Australas J. Dermatol 1992; 33: 35-38
HORMONALLY EXACERBATED HEREDITARY ANGIOEDEMA JENNIFER YIP AND WILLIAM J. CUNLIFFE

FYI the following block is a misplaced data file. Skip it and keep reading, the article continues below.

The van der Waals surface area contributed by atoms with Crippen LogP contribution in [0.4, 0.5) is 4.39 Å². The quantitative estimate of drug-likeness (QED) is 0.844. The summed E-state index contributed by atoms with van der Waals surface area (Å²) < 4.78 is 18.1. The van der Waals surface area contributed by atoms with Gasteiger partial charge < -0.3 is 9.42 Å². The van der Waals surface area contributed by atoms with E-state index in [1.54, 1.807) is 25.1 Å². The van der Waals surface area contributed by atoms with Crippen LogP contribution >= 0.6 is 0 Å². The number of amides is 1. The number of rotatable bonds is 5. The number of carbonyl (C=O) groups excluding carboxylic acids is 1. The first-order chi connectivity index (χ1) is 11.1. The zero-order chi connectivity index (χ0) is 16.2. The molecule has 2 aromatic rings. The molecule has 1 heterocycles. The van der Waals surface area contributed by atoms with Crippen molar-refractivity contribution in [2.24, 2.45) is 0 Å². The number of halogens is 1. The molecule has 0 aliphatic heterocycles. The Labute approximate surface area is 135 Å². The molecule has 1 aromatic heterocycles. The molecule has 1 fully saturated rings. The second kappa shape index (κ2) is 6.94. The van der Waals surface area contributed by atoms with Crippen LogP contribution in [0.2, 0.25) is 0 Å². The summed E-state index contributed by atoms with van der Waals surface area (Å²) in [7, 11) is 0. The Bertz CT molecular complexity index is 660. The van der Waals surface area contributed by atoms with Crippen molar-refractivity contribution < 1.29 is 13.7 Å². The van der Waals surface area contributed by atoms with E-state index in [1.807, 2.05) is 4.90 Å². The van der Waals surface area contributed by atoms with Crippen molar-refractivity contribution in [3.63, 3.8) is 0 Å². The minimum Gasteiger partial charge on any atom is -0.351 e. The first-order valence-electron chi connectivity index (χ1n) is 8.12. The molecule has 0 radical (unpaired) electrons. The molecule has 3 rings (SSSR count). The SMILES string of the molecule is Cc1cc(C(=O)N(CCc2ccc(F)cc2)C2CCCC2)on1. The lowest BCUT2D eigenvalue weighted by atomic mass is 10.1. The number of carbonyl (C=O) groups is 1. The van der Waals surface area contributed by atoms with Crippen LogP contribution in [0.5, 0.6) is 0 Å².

Hereditary angioedema is a rare disorder which is associated with an inherited deficiency of the inhibitor of the activated first component of complement. Genetic transmission occurs in an autosomai dominant manner Affected patients are heterozygotes, and their deficiency is incomplete, many of them having up to 20% of the normal amount of the inhibitor.' We describe two cases ofC, esterase inhibitor deficiency occurring in a mother and daughter in whom the symptoms appeared to be related to the menstrual cycle or the taking of the oral contraceptive pill. Although both features have been mentioned in the literature, to the best of our knowledge premenstrual exacerbations have not been documented previously. We examined the likely basis of hormonally exacerbated hereditary angioedema. Key words: hereditary angioedema, Ci esterase inhibitor deficiency, hormonal influences, oral contraceptive pill. 0.04 g/L. She had ceased Stanozolol for no apparent reason. On review in September 1988 she was noted to be well with no further attacks while taking Stanozolol. She was lost to follow-up until December 1989 when she presented to dermatology outpatients complaining of weekly attacks involving erythema and swelling of her feet. Ci esterase inhibitor level (quantitative level) was 0.09 g/L and her functional level was less than 23 u/ml (normal range 70-130 u/ml). C3 was 1.30 g/L and C4 0.04 g/L. She had been on the oral contraceptive pill, Femodene since November 1988 for dysmenorrhoea. Femodene was stopped and she was reviewed three months later. The frequency of the attacks subsided to only one attack each month since ceasing the oral contraceptive pill. She remained stable until January 1991 when she presented with a further attack of recurrent hereditary angioedema (HAE) involving the neck, throat area and tongue as well as the left arm and left side of her neck. She had recommenced the same oral contraceptive pill two months earlier, again for dysmenorrhoea. Furthermore she had ceased her Stanozolol four months previously, noting an initial decrease in attacks but later increasing frequency of attacks up to one each month. The swelling and erythema settled within hours of admission to the ward. No FFP was required. Stanozolol was restarted at 5 mg twice daily and she was advised to continue taking the